San Antonio Spurs: 10 buyout candidates after 2018 NBA Trade Deadline
By Rob Wolkenbrod
There will be a handful of players that hit the free-agent market after a buyout. Do the San Antonio Spurs make sense for any of them?
The 2018 NBA Trade Deadline passed without any movement from the San Antonio Spurs. A surprise? Maybe not, as this organization’s history on deadline day remains nonexistent. Other teams made moves, though, to make for one of the NBA’s most chaotic trade deadlines in league history.
Other moves can still be made, though, despite the 3:00 p.m. ET cutoff. Not trades, but free-agent moves. This comes from the buyout market of players that get bought out by their respective franchises — usually veterans or those unhappy in their current situation.
Who could be available before Mar. 1? Will the Spurs make sense as a landing spot for any of them? Let’s take a look and rank the players available:
10. Derrick Rose
When Derrick Rose joined the Cleveland Cavaliers, he seemed like a low-risk, high-reward signing at just $2.1 million for one season. However, much like the past six years, he could not stay on the court due to a myriad of injuries, playing just 16 games.
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The return of Isaiah Thomas did not help Rose, either, who struggled to see the court for more than 15 minutes at a time. Poor defense and difficulties stretching the floor plagued him as well.
Well, at the NBA Trade Deadline, the former NBA MVP was traded to the Utah Jazz as part of Cleveland’s whirlwind-housecleaning job. It seemingly indicated he would play behind Ricky Rubio at point guard. However, according to The Athletic, Rose will have a suitor or two as a buyout candidate. One of the options is the Minnesota Timberwolves, reuniting with head coach Tom Thibodeau.
Unless Dejounte Murray‘s ankle sprain proves worse than expected, do not expect the San Antonio Spurs to target Rose, even if there was interest in the offseason. Someone that can score an extra bucket or two would not hurt, but an injury-prone player is the last thing this team needs.
Next: Andrew Bogut
9. Andrew Bogut
Andrew Bogut was one of the first players bought out, when the Los Angeles Lakers waived him in early January. It was the real start of their tanking in the 2017-18 season, along with the Jordan Clarkson–Larry Nance Jr. trade that followed at the deadline.
Bogut has bounced around since his departure from the Golden State Warriors. It’s included stints with the Dallas Mavericks, Cleveland Cavaliers and the Lakers. The Mavs gave him 21 starts in 2016-17, before signing with the Cavs, only to get injured in his first game for them. So, the Lakers picked him up just before the 2017-18 season started, taking on a backup role.
At this point of the Aussie’s career, he’s nothing more than a big body under the basket. Like Rose, injuries have followed him for years and does not make him the most reliable player on the market, so it’s a risk for anyone that signs him.
However, for the Spurs, Bogut might make sense. With Joffrey Lauvergne as the lone, backup big man to LaMarcus Aldridge and Pau Gasol, the team can use some insurance, in case of another injury.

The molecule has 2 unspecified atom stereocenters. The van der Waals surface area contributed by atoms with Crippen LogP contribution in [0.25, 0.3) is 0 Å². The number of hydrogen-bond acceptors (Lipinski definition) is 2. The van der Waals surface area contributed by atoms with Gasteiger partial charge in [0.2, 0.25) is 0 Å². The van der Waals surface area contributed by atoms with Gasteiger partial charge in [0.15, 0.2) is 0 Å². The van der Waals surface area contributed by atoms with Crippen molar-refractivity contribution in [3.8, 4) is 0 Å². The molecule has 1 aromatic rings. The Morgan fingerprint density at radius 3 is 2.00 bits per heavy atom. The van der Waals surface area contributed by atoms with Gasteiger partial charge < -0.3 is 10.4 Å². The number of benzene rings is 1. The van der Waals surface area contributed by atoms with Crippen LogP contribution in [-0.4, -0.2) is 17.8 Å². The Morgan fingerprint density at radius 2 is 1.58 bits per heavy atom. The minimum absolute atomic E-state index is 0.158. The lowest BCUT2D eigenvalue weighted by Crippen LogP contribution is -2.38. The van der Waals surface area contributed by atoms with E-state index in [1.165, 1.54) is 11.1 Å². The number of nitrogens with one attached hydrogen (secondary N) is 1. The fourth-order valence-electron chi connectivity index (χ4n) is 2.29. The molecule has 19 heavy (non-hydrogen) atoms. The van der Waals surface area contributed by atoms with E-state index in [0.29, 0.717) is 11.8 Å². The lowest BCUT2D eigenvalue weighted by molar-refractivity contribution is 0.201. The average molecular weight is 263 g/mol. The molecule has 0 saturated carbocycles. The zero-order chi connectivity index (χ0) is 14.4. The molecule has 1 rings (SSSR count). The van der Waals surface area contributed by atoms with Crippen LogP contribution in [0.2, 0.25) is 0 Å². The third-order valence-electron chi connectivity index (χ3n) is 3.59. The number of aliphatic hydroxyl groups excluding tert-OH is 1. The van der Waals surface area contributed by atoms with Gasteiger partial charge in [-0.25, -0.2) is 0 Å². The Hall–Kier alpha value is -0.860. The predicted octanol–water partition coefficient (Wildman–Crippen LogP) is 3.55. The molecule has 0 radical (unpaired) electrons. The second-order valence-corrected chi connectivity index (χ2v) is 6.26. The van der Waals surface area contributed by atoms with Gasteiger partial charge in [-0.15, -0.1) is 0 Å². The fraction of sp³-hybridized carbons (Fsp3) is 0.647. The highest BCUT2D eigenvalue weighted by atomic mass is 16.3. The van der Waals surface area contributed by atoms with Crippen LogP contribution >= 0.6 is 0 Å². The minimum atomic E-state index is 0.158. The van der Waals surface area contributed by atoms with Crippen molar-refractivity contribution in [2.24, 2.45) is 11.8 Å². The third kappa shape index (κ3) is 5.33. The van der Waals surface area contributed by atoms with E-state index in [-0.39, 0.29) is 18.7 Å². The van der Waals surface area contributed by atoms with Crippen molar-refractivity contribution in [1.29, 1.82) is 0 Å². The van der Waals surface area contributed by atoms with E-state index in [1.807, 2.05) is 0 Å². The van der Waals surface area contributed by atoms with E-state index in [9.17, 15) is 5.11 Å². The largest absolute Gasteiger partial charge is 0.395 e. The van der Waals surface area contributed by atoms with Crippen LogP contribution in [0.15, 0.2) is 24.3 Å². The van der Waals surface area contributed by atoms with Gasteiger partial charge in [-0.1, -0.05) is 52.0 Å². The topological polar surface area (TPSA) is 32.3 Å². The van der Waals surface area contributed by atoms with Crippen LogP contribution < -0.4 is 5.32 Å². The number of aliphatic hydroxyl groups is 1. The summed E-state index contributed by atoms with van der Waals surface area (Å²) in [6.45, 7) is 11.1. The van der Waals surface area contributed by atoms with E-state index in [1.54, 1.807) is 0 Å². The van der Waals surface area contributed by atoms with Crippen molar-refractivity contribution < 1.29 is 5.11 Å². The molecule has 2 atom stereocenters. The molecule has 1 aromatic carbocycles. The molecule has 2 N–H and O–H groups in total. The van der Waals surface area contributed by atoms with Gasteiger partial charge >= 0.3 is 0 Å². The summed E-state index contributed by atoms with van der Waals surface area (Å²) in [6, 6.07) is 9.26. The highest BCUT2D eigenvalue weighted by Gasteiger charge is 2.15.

Would Bogut even see the court in the playoffs, though? Maybe not, especially if the Spurs play teams that utilize smaller lineups.
Next: Boris Diaw
8. Boris Diaw
This name will be familiar to San Antonio Spurs fans. Boris Diaw played for the Silver and Black from 2011-16, including on the 2013 NBA Finals team and the 2014 title-winning squad. He stuck around for two more seasons, before a move to the Utah Jazz for the 2016-17 campaign.
This season, Diaw has spent it in France, on Paris-Levallois. There’s a chance he returns, though, according to ESPN’s Tim McMahon, as the 35-year-old’s camp “touched base” with multiple playoff teams. McMahon did not specify which teams, but, given San Antonio’s No. 3 spot in the Western Conference, it would fit the bill.
Diaw’s potential return brings a familiar face to the squad, one who has playoff experience and can bring versatility to the team. Whether it’s as a backup power forward, small forward, or even at center, he can be a body to deploy in small lineups that can move the ball and find his shot from different spots on the floor.
Do the Spurs have room for Diaw, though? Even though he brings familiarity, the team has Kawhi Leonard, Rudy Gay, Davis Bertans and Kyle Anderson to play the three/four role, even if half of this group remains injured. A potential wait on them may take the Spurs out of the running for the 14-year veteran.
Next: Shabazz Muhammad
7. Shabazz Muhammad
Shabazz Muhammad once appeared to be a long-term piece for the Minnesota Timberwolves. That was before Andrew Wiggins, Karl-Anthony Towns and Jimmy Butler either emerged or joined the team and became the alphas of what will be a playoff team.
During this process, the NBA continued to become an outside-shooting league, something Muhammad does not provide. He’s a career 31.7 percent shooter from 3-point range, with a mark of just 21.1 percent in 31 games played this season.
In past seasons, the UCLA product showed efficiency from 2-point range, hitting at least 50 percent of his shots from inside the arc. It led to anywhere between 46 and 49 percent shooting from the field in his first three NBA seasons.
Muhammad’s stock is the lowest it’s ever been, though. So, if he pursues a buyout, will any team covet him?
With time ticking, Minnesota forward Shabazz Muhammad could get a buyout and become a coveted free agent if he isn't traded, a source said.
— Marc J. Spears (@MarcJSpearsESPN) February 8, 2018
There’s potential, however, if teams feel he just needs a change of scenery. That may not happen on a contender, but on a roster that has open playing time, allowing Muhammad to showcase himself for a free-agent opportunity this summer.
This should take the San Antonio Spurs out of the mix, barring a desire to see what he can do on a playoff roster. Otherwise this would not make sense.
Next: Vince Carter
6. Vince Carter
It’s hard to believe Vince Carter’s still in the NBA after 20 years. Even though he does not bring “Vinsanity” anymore, there’s still a spot for him across the league, whether it’s on the Dallas Mavericks, Memphis Grizzlies or the Sacramento Kings, as of the 2017-18 season.
Carter still brings the veteran leadership to whichever team he’s on, along with the ability to shoot from behind the arc. That’s given him a cool 36.7 percent mark from 3-point range for the Kings, a team he probably will not make the 2018 NBA Playoffs with.
If it’s Carter final season, will Sacramento buy him out and search for a contending opportunity? There will be end-of-the-bench options for him around the league, whether it’s the Golden State Warriors, Houston Rockets, Boston Celtics or another organization.
As for the Spurs, they already have a 40-year-old shooting guard that provides veteran experience: Manu Ginobili. While another can’t hurt, it would take playing time away from Bryn Forbes and complicate an already-full rotation at shooting guard. It may even lead to Brandon Paul‘s departure, too, since he’s been on the short end of the playing-time stick this season.